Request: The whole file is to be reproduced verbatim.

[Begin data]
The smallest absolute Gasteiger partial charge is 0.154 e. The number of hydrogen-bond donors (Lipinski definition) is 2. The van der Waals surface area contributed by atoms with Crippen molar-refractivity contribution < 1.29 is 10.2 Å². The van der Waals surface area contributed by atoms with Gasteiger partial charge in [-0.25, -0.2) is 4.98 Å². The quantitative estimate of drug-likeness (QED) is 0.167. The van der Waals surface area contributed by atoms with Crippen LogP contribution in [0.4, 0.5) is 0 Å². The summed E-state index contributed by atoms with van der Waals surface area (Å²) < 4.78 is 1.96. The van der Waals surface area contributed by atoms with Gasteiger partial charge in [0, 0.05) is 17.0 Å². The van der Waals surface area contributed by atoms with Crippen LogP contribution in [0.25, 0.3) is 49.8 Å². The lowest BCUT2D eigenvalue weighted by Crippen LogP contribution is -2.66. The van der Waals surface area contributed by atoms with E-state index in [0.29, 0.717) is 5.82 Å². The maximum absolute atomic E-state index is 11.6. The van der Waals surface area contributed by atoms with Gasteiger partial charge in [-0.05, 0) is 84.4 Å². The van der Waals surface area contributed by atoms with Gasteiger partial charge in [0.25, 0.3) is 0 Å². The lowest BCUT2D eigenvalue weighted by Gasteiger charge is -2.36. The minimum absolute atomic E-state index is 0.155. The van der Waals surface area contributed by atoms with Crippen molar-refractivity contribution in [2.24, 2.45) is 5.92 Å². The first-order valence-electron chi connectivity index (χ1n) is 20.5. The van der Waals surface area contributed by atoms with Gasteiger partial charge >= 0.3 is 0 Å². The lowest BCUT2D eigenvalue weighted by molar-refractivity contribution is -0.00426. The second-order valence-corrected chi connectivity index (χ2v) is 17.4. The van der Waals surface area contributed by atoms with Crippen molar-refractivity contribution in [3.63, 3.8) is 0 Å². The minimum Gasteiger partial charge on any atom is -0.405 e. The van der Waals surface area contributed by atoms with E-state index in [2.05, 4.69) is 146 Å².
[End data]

The smallest absolute Gasteiger partial charge is 0.154 e. The number of hydrogen-bond donors (Lipinski definition) is 2. The van der Waals surface area contributed by atoms with Crippen molar-refractivity contribution < 1.29 is 10.2 Å². The van der Waals surface area contributed by atoms with Gasteiger partial charge in [-0.25, -0.2) is 4.98 Å². The quantitative estimate of drug-likeness (QED) is 0.167. The van der Waals surface area contributed by atoms with Crippen LogP contribution in [0.4, 0.5) is 0 Å². The summed E-state index contributed by atoms with van der Waals surface area (Å²) < 4.78 is 1.96. The van der Waals surface area contributed by atoms with Gasteiger partial charge in [0, 0.05) is 17.0 Å². The van der Waals surface area contributed by atoms with Crippen LogP contribution in [0.25, 0.3) is 49.8 Å². The lowest BCUT2D eigenvalue weighted by Crippen LogP contribution is -2.66. The van der Waals surface area contributed by atoms with E-state index in [0.29, 0.717) is 5.82 Å². The maximum absolute atomic E-state index is 11.6. The van der Waals surface area contributed by atoms with Gasteiger partial charge in [-0.05, 0) is 84.4 Å². The van der Waals surface area contributed by atoms with Gasteiger partial charge in [0.25, 0.3) is 0 Å². The lowest BCUT2D eigenvalue weighted by Gasteiger charge is -2.36. The minimum absolute atomic E-state index is 0.155. The van der Waals surface area contributed by atoms with Crippen molar-refractivity contribution in [2.24, 2.45) is 5.92 Å². The first-order valence-electron chi connectivity index (χ1n) is 20.5. The van der Waals surface area contributed by atoms with Gasteiger partial charge >= 0.3 is 0 Å². The lowest BCUT2D eigenvalue weighted by molar-refractivity contribution is -0.00426. The second-order valence-corrected chi connectivity index (χ2v) is 17.4. The van der Waals surface area contributed by atoms with Crippen molar-refractivity contribution in [3.63, 3.8) is 0 Å². The minimum Gasteiger partial charge on any atom is -0.405 e. The van der Waals surface area contributed by atoms with E-state index in [2.05, 4.69) is 146 Å².